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Will top colleges except the ged?

  1. Jun 15, 2004 #1
    Will top colleges accept the ged?

    I am 14 years old and I am home schooled. I plan to take the ged at sixteen. My question is. Will not having a high school diploma prevent me from getting into top colleges? If all they want is high sat scores and good references, I got no problem. But if high school diploma means a lot then, I do. I am really intelligent, I know a lot of physics and math (Just now beginning to study a bit of tensor calculus :zzz: :surprise: :confused: :approve: :rofl: :yuck: .) and want to get into a college like Princeton or MIT. If a high school diploma is important I want to start earning one through a distance program before its to late.




    The kid who reads to much. :smile: :smile: :smile: :smile:
     
    Last edited: Jun 15, 2004
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  3. Jun 15, 2004 #2

    HallsofIvy

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    I doubt that the ged versus a "diploma" will be a big problem. At least one top college, Reed College in Portland, Oregon, does not require either! Of course, they might look askance at someone who uses "except" when he means "accept" and "know" when he means "now" :wink:!
     
  4. Jun 15, 2004 #3
    That was a typo.
     
  5. Jun 16, 2004 #4
    Make damn sure someone competent in English proofs any documents you submit to graduate schools.

    Question: How are you learning these advanced courses? Are your parents scientists? Or are you learning online?
     
  6. Jun 16, 2004 #5

    ZapperZ

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    John,

    I think Bookworm is still trying to get into college for his undergraduate degree. If he/she does this, then I think issues relating to graduate school application shouldn't be a problem. :)

    Coming back to the original question, I think there are more and more colleges that are beginning to accept incoming undergraduates who are home schooled. Since you lack any kind of official grades to indicate to them how competent you are, sitting for the SAT is a must. In fact, I would even recommend that you take both the SAT and ACT just to prove to them that you are as capable as any high school graduate. Getting the GED would add to the proof that you have such capabilities.

    Will also need to work a little bit harder in your applications, especially if you are applying to competitive schools. In your essays, you may need to describe your home-schooling process, what you learn, what you gained, etc. that (i) made you as capable as any high school students and (ii) maybe even the extra advantages you received because of it. Write something to make them sit up and take notice, because you need to distinguish yourself from the rest of the applicants and give them reason to realize that you are not at a disadvantage just because you didn't attend a conventional high school.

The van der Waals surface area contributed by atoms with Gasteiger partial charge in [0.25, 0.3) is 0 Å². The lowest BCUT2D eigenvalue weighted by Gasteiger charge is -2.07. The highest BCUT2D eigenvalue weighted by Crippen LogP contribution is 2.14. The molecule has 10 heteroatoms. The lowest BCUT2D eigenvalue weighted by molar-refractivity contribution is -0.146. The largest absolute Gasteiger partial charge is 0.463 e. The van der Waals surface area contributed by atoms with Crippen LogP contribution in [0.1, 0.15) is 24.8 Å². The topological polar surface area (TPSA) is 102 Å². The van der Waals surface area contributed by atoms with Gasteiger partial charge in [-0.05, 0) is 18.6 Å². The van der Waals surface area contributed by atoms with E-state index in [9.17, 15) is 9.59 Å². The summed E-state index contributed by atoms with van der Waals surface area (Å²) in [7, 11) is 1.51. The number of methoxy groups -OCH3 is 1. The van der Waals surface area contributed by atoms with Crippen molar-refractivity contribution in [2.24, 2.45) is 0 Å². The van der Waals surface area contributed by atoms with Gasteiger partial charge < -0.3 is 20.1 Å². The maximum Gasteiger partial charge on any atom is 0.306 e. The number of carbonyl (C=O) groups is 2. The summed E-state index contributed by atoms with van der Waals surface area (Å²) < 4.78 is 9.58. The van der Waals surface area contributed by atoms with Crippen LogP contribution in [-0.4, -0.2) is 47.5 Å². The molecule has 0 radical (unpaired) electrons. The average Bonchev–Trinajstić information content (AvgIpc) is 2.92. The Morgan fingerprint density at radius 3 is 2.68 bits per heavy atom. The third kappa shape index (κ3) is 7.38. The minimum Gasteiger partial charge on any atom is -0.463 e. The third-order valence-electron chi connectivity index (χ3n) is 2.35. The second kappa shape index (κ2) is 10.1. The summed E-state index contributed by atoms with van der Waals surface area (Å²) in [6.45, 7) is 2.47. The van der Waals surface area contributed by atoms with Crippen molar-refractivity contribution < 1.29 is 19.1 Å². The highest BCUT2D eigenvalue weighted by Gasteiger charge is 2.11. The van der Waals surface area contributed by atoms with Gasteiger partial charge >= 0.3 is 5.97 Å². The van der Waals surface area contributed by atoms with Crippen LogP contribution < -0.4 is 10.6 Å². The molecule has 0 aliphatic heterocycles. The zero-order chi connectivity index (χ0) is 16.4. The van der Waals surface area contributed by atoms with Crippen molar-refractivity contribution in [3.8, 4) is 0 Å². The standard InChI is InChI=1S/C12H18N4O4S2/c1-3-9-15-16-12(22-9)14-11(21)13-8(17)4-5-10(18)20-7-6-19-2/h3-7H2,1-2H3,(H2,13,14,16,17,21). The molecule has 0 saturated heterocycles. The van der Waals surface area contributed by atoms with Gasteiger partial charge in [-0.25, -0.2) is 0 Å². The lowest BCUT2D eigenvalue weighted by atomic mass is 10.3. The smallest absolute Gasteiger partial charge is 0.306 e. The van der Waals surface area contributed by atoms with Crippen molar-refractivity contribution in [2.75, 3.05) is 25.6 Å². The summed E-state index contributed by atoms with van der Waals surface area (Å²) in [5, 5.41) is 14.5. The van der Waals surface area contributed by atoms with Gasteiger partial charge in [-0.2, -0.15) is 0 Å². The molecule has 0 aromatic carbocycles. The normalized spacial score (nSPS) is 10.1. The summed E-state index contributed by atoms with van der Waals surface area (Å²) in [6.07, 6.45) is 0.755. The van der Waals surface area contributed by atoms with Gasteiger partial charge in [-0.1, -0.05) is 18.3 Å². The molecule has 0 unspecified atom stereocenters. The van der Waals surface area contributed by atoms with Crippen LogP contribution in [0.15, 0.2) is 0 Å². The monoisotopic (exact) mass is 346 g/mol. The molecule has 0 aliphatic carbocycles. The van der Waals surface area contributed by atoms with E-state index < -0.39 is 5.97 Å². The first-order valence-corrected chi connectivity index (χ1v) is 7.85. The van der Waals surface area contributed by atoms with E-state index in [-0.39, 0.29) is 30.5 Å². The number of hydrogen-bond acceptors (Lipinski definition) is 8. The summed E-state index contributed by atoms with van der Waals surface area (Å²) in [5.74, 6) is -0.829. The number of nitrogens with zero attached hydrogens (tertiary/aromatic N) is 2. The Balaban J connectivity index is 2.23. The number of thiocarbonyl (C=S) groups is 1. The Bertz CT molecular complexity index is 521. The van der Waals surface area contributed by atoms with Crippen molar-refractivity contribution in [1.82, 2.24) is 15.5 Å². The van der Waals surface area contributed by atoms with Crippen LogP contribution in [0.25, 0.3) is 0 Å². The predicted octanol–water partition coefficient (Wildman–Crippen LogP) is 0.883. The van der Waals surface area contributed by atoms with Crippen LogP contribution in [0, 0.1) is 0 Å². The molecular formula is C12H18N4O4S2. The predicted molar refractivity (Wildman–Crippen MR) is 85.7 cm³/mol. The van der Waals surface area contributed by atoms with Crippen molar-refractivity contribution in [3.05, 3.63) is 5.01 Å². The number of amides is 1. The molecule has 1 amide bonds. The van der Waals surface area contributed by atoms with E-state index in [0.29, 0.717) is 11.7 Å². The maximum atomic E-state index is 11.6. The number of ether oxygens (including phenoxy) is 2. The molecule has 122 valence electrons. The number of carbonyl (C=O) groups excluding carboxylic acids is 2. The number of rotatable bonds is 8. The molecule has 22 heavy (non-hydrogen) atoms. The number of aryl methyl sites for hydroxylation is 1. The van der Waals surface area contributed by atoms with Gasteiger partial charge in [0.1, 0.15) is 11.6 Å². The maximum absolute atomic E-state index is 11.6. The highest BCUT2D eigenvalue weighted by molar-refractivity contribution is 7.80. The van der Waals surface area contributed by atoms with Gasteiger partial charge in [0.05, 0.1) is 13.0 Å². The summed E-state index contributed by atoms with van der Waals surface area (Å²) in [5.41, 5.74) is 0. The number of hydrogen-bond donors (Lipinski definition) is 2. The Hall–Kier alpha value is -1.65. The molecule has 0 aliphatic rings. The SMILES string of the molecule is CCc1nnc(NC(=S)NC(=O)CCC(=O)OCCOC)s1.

Armed with all these, I don't see why you should not apply to whatever school you wish (assuming of course your test scores are that good).

    Zz.
     
  7. Jun 16, 2004 #6
    My parents have high Iqs (My mom has a iq in 140s, she was in gifted programs as a kid.) but are not scientists. I teach myself through reading, you can tell from my grammar and spelling that I didn't study any of shakespeares works. I have been teaching myself since about the age of 9, 8-9 hours of reading on weekdays and weekends like 3-5.



    The kid who reads to much.
     
  8. Jun 16, 2004 #7
    I am going to take the sat in the fall and then apply to take some college courses through a gifted program.

    The kid who reads to much.
     
  9. Jun 16, 2004 #8
    ps No one has to tell me that I was using the wrong to there.












    The kid who reads to( Geniuses don't tend to be good spellers iether lollol hehe. I before e except after c lol.) much
     
  10. Jun 25, 2004 #9
    Hello,

    I’ve just been accepted into the UC Berkeley Mathematics Department as an undergraduate, and I did not attend any schooling after the age of twelve. One thing you should do is enroll in a school district, assuming you already aren’t, and have a copy of your high school proficiency or GED sent to them. They will then annotate your transcript, and whatever school does that is considered your school of graduation.

    I’ll give you a little more advice, but take it for what it’s worth because it’s only my opinion. If you do manage to get into a good school, I would drop this entire “high IQ” talk. Nearly everyone there will have been in a gifted program of some sort, and it just makes you look arrogant to discuss those sorts of things. Again this is my opinion, but it’s hard to make good friends when you act like that.

    PS: Good schools expect you to be able to write with at least a modicum of skill.

    Jacob
     
  11. Jun 26, 2004 #10

    Gza

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    I think that homeschooling in general is good for motivated learners (like yourself from the sounds of it), but there are still things you miss out on while being schooled at home; such as a social life, and learning of various aspects and nuances of interpersonal communication you can only get from going to school. Without that, you will be at a disadvantage when it comes to entering the real world. You may end up getting accepted to the school of your choice, but end up hating it there because you don't know how to communicate properly. I'm just speaking from my experience of meeting a few homeschoolers who go to UCSB for its engineering and physics, but really hate every other aspect of the school.
     
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